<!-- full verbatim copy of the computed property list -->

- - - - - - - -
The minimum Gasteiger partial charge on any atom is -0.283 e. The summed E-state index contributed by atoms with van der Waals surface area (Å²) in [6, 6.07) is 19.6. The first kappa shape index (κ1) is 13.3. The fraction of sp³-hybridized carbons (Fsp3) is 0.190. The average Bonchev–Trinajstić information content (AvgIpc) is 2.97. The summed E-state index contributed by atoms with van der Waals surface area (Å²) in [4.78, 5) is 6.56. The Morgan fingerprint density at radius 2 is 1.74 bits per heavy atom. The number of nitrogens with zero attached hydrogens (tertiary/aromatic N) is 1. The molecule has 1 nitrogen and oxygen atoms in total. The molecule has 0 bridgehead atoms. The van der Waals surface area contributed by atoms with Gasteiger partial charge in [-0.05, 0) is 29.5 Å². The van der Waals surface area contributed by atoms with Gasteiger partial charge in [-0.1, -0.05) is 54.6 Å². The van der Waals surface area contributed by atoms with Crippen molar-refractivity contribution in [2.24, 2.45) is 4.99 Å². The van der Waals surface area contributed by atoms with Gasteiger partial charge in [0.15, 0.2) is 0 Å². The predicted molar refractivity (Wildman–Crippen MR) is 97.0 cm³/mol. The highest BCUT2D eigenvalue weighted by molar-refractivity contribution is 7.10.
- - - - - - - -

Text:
The minimum Gasteiger partial charge on any atom is -0.283 e. The summed E-state index contributed by atoms with van der Waals surface area (Å²) in [6, 6.07) is 19.6. The first kappa shape index (κ1) is 13.3. The fraction of sp³-hybridized carbons (Fsp3) is 0.190. The average Bonchev–Trinajstić information content (AvgIpc) is 2.97. The summed E-state index contributed by atoms with van der Waals surface area (Å²) in [4.78, 5) is 6.56. The Morgan fingerprint density at radius 2 is 1.74 bits per heavy atom. The number of nitrogens with zero attached hydrogens (tertiary/aromatic N) is 1. The molecule has 1 nitrogen and oxygen atoms in total. The molecule has 0 bridgehead atoms. The van der Waals surface area contributed by atoms with Gasteiger partial charge in [-0.05, 0) is 29.5 Å². The van der Waals surface area contributed by atoms with Gasteiger partial charge in [-0.1, -0.05) is 54.6 Å². The van der Waals surface area contributed by atoms with Crippen molar-refractivity contribution in [2.24, 2.45) is 4.99 Å². The van der Waals surface area contributed by atoms with Gasteiger partial charge in [0.15, 0.2) is 0 Å². The predicted molar refractivity (Wildman–Crippen MR) is 97.0 cm³/mol. The highest BCUT2D eigenvalue weighted by molar-refractivity contribution is 7.10.